Youth. Maturity. Old age. Each stage in physiological aging is characterized by different patterns of gene expression, which complicates the search for “aging genes.” To deal with this complication, scientists centered at ETH Zurich compared aging-related patterns in gene expression in young, mature, and old model organisms—nematodes, zebrafish, and mice. By studying gene expression patterns in three different organisms, the scientists hoped to highlight genes that have been conserved through evolution, and are thus likely to be found in humans, too.
After measuring the production of messenger RNA (mRNA)—a proxy for gene activity—for each of 40,000 genes and for each of the aging stages, the scientists were able to identify genes that were regulated similarly in each of the model organisms. They found that the three organisms have only 30 genes in common that significantly influence the aging process.
What’s more, the scientists conducted experiments in which the mRNAs of the corresponding genes were selectively blocked. These experiments allowed the scientists to determine the effect of these genes on the aging process in nematodes. By blocking a dozen of these genes, the scientists were able to extend the lifespan of the nematodes by at least 5%.
One of these genes proved to be particularly influential: the bcat-1 gene. “When we blocked the effect of this gene, it significantly extended the mean lifespan of the nematode by up to 25%,” said Michael Ristow, M.D., professor of energy metabolism at ETH Zurich.
Dr. Ristow is the coordinating author of a study that appeared December 1 in the journal Nature Communications. The study—“Branched-chain amino acid catabolism is a conserved regulator of physiological ageing”—not only explains what bcat-1 does, it explains how the gene works.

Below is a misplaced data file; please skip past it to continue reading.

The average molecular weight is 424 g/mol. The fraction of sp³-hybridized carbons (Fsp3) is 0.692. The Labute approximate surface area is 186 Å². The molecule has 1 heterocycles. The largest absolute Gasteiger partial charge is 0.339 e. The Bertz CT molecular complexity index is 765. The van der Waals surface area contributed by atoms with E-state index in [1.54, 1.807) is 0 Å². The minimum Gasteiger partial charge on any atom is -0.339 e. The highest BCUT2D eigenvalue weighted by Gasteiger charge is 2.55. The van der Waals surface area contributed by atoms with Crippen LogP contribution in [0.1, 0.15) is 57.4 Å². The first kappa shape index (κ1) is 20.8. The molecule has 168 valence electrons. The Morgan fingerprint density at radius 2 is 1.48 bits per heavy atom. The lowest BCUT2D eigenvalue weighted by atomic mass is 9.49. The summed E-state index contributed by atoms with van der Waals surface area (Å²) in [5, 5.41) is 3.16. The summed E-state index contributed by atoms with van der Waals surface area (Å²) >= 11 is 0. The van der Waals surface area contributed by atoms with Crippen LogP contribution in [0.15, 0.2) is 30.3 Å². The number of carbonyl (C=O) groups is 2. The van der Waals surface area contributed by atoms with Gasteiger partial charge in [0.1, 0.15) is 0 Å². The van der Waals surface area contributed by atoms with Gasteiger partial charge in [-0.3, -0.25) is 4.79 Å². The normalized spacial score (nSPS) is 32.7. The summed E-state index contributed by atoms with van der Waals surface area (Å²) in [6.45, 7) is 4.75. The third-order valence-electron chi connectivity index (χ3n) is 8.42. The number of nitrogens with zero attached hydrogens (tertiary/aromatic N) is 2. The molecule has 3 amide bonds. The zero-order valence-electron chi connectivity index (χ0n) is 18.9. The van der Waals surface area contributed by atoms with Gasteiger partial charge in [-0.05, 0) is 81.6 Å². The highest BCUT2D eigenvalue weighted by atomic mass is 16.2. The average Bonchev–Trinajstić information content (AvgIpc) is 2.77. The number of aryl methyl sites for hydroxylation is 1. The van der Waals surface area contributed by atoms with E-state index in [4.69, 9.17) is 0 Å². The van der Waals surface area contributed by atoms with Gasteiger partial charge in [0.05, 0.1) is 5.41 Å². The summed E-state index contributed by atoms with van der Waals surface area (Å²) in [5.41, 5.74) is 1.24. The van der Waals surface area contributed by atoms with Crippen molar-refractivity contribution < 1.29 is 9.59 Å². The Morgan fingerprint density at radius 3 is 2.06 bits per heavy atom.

The bcat-1 gene carries the code for the enzyme of the same name, which degrades so-called branched-chain amino acids (BCAAs). Naturally occurring in food protein building blocks, these include the amino acids L-leucine, L-isoleucine, and L-valine.
“BCAAs reduce a LET-363/mTOR-dependent neuro-endocrine signal, which we identify as DAF-7/TGFβ, and that impacts lifespan depending on its related receptors, DAF-1 and DAF-4, as well as ultimately on DAF-16/FoxO and HSF-1 in a cell-non-autonomous manner,” wrote the authors of the Nature Communications article. “The transcription factor HLH-15 controls and epistatically synergizes with BCAT-1 to modulate physiological ageing.”
When the researchers inhibited the gene activity of bcat-1, BCAAs accumulated, triggering a molecular signaling cascade that increased longevity in the nematodes. Moreover, the timespan during which the worms remained healthy was extended. As a measure of vitality, the researchers measured the accumulation of aging pigments, the speed at which the creatures moved, and how often the nematodes successfully reproduced.
The scientists also achieved a life-extending effect when they mixed the three BCAAs into the nematodes' food. However, the effect was generally less pronounced because the bcat-1 gene was still active, which meant that the amino acids continued to be degraded and their life-extending effects could not develop as effectively.
In the present study, the investigators purposefully opted not to study the impact on humans. But a follow-up study is already being planned. “We cannot measure the life expectancy of humans for obvious reasons,” explained Dr. Ristow. Instead, the researchers plan to incorporate various health parameters such as cholesterol or blood sugar levels in their study to obtain indicators on the health status of their subjects.
Dr. Ristow added that the multiple BCAAs are already being used to treat liver damage and are also added to sport nutrition products. “However, the point is not for people to grow even older, but rather to stay healthy for longer,” he asserted.